588    FOSBURGH v. SANDO. [24 Wn. (2d)

"That portion of the Southeast Quarter (1/4) of the Southwest Quarter (1/4) of Section Fifteen (15), Township 23 North, Range 4 East W. M., described as follows:

"Beginning at a point on the Westerly line of State Highway 1 which is 20 feet North of the South Line of said Southeast Quarter (1/4) of the Southwest Quarter (1/4), and running thence West, along the North line of South 144th Street (formerly Duncan Road) 120 feet to the true point of beginning of the tract herein described; thence North, at right angles, 60 feet; thence East, parallel to the North line of said South 144th Street, to the Westerly line of said State Highway No. 1; thence Northerly, along said Westerly line 207.5 feet; thence Westerly to intersect a line which is parallel to and 289 feet East of the Westerly line of said Subdivision at a point 284 feet Northerly from the South line of said Subdivision; thence Southerly, parallel to the Westerly line of said Subdivision, 264 feet to the North line of South 144th Street (formerly Duncan Road); thence Easterly, along the North line of said South 144th Street, to the true point of beginning; situate in the County of King, State of Washington."

The cause was tried to the court, which made findings of fact and conclusions of law in favor of plaintiff and, in conformity thereto, entered decree granting plaintiff's prayer. Defendants appealed.

[1] Appellants invoke the rule that a contract for the conveyance of land is void, under the statute of frauds, when such contract does not contain a description of the land sufficiently definite to locate it without recourse to oral testimony. Martinson v. Cruikshank, 3 Wn. (2d) 565, 101 P. (2d) 604.

That the description in the agreement is insufficient to comply with the statute, is manifest. In the first course, "thence northerly 60 feet to point of beginning" the term "northerly" implies only a general direction. See Groeneveld v. Camano Blue Point Oyster Co., 196 Wash. 54, 81 P. (2d) 826. There is nothing in such call to inform one whether the direction is due north or northerly along the highway boundary, or northerly any number of degrees east or west. Assuming, for the sake of argument, that this course means due north, the next course, "thence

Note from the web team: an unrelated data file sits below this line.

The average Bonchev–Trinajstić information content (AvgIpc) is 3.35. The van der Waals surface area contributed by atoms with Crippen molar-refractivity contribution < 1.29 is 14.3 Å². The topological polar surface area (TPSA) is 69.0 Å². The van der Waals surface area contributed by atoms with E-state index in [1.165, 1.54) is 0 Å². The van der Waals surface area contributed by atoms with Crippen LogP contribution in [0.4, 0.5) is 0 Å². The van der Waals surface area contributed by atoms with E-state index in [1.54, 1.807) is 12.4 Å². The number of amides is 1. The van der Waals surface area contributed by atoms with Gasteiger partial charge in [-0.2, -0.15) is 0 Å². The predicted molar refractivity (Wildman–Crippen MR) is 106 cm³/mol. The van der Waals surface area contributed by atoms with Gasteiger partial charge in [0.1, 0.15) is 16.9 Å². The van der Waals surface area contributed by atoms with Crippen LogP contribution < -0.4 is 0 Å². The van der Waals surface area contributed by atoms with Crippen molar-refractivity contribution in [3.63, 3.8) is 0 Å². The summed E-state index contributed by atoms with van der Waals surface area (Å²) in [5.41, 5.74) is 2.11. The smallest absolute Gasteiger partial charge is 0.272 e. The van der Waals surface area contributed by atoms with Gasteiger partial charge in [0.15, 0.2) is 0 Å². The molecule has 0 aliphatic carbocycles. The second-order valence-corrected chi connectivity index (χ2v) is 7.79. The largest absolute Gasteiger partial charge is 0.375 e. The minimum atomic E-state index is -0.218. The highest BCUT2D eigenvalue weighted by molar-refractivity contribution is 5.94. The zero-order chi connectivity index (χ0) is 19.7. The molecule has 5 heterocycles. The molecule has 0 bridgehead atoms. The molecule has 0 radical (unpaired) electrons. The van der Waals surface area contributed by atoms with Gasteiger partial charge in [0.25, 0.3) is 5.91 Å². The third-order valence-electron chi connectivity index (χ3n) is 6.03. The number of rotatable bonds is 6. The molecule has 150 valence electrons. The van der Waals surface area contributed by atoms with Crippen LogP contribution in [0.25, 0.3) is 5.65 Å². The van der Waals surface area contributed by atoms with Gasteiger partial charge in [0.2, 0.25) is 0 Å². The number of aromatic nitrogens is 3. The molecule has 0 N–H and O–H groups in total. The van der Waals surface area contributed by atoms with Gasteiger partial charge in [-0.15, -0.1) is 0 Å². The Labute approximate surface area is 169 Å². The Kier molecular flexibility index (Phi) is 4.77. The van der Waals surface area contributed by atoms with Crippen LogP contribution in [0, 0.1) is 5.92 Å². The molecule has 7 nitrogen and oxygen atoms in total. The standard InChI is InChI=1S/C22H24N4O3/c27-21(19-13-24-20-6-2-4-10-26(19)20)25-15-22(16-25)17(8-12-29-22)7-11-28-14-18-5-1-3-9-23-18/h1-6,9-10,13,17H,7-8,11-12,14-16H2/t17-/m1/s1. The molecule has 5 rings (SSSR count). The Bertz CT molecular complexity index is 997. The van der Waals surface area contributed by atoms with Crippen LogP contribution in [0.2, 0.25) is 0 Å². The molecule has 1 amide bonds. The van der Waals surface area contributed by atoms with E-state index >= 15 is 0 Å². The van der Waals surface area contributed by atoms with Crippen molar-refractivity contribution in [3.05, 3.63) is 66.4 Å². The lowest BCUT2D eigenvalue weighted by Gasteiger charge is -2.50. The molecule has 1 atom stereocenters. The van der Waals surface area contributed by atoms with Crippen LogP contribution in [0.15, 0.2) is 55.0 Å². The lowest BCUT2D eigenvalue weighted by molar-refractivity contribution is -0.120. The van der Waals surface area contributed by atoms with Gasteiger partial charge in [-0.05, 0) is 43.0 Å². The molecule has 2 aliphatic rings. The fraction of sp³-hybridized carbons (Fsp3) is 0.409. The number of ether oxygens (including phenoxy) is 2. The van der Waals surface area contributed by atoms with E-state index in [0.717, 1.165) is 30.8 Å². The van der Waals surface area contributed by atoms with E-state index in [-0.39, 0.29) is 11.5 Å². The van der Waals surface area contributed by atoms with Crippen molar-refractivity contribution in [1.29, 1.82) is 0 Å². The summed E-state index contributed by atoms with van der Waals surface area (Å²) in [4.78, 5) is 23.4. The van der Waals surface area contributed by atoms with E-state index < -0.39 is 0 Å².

Mar. 1946]          FOSBURGH v. SANDO.           589

approximately 207 feet," is not sufficiently definite, without recourse to parol evidence, to inform one the direction of the second course.

We have consistently followed the rule upon which appellants rely. See Cushing v. Monarch Timber Co., 75 Wash. 678, 135 Pac. 660, Ann. Cas. 1914C, 1239; Martins on v. Cruikshank, supra, and Barth v. Barth, 19 Wn. (2d) 543, 143 P. (2d) 542.

[2] We are not unmindful of the rule that, where a contract upon its face is incomplete, resort may be had to parol evidence to supply the omitted stipulation. That rule applies only in cases unaffected by the statute of frauds. Where a contract is void under the statute of frauds, it is not subject to reformation, since the right to reformation preopposes a valid contract.

"If the subject matter of the contract is within the statute of frauds and the contract or memorandum is deficient in some one or more of those essentials required by the statute, parol evidence cannot be received to supply the defects, for this would be to do the very thing prohibited by the statute." 22 C. J. 1290. Martinson v. Cruikshank, supra.

The judgment is reversed, with direction to the trial court to dismiss the action.

DRIVER, C. J., STEINERT, SIMPSON, and MALLERY, JJ., concur.